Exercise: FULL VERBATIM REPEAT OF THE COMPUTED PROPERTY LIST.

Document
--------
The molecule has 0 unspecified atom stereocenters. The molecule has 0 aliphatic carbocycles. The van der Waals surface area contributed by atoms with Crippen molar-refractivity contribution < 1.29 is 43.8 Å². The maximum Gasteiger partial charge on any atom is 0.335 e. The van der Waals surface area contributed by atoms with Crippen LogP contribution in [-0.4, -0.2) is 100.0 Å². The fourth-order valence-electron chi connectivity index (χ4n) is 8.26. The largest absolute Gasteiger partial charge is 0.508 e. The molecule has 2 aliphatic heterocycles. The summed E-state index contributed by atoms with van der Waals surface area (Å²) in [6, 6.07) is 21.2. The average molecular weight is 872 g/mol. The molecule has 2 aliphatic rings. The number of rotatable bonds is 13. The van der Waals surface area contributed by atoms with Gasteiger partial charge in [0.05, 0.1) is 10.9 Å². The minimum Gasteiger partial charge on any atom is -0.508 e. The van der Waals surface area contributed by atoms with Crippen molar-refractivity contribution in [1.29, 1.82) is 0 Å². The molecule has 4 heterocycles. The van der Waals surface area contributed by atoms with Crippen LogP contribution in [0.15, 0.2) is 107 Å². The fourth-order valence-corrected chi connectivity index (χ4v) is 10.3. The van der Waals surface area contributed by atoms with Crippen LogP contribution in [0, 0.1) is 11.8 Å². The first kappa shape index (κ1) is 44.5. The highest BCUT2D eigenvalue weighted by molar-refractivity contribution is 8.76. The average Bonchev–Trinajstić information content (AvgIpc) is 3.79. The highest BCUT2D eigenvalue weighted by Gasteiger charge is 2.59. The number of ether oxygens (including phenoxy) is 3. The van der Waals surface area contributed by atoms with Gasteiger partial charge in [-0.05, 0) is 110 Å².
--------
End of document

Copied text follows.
The molecule has 0 unspecified atom stereocenters. The molecule has 0 aliphatic carbocycles. The van der Waals surface area contributed by atoms with Crippen molar-refractivity contribution < 1.29 is 43.8 Å². The maximum Gasteiger partial charge on any atom is 0.335 e. The van der Waals surface area contributed by atoms with Crippen LogP contribution in [-0.4, -0.2) is 100.0 Å². The fourth-order valence-electron chi connectivity index (χ4n) is 8.26. The largest absolute Gasteiger partial charge is 0.508 e. The molecule has 2 aliphatic heterocycles. The summed E-state index contributed by atoms with van der Waals surface area (Å²) in [6, 6.07) is 21.2. The average molecular weight is 872 g/mol. The molecule has 2 aliphatic rings. The number of rotatable bonds is 13. The van der Waals surface area contributed by atoms with Gasteiger partial charge in [0.05, 0.1) is 10.9 Å². The minimum Gasteiger partial charge on any atom is -0.508 e. The van der Waals surface area contributed by atoms with Crippen molar-refractivity contribution in [1.29, 1.82) is 0 Å². The molecule has 4 heterocycles. The van der Waals surface area contributed by atoms with Crippen LogP contribution in [0.15, 0.2) is 107 Å². The fourth-order valence-corrected chi connectivity index (χ4v) is 10.3. The van der Waals surface area contributed by atoms with Crippen LogP contribution in [0, 0.1) is 11.8 Å². The first kappa shape index (κ1) is 44.5. The highest BCUT2D eigenvalue weighted by molar-refractivity contribution is 8.76. The average Bonchev–Trinajstić information content (AvgIpc) is 3.79. The highest BCUT2D eigenvalue weighted by Gasteiger charge is 2.59. The number of ether oxygens (including phenoxy) is 3. The van der Waals surface area contributed by atoms with Gasteiger partial charge in [-0.05, 0) is 110 Å².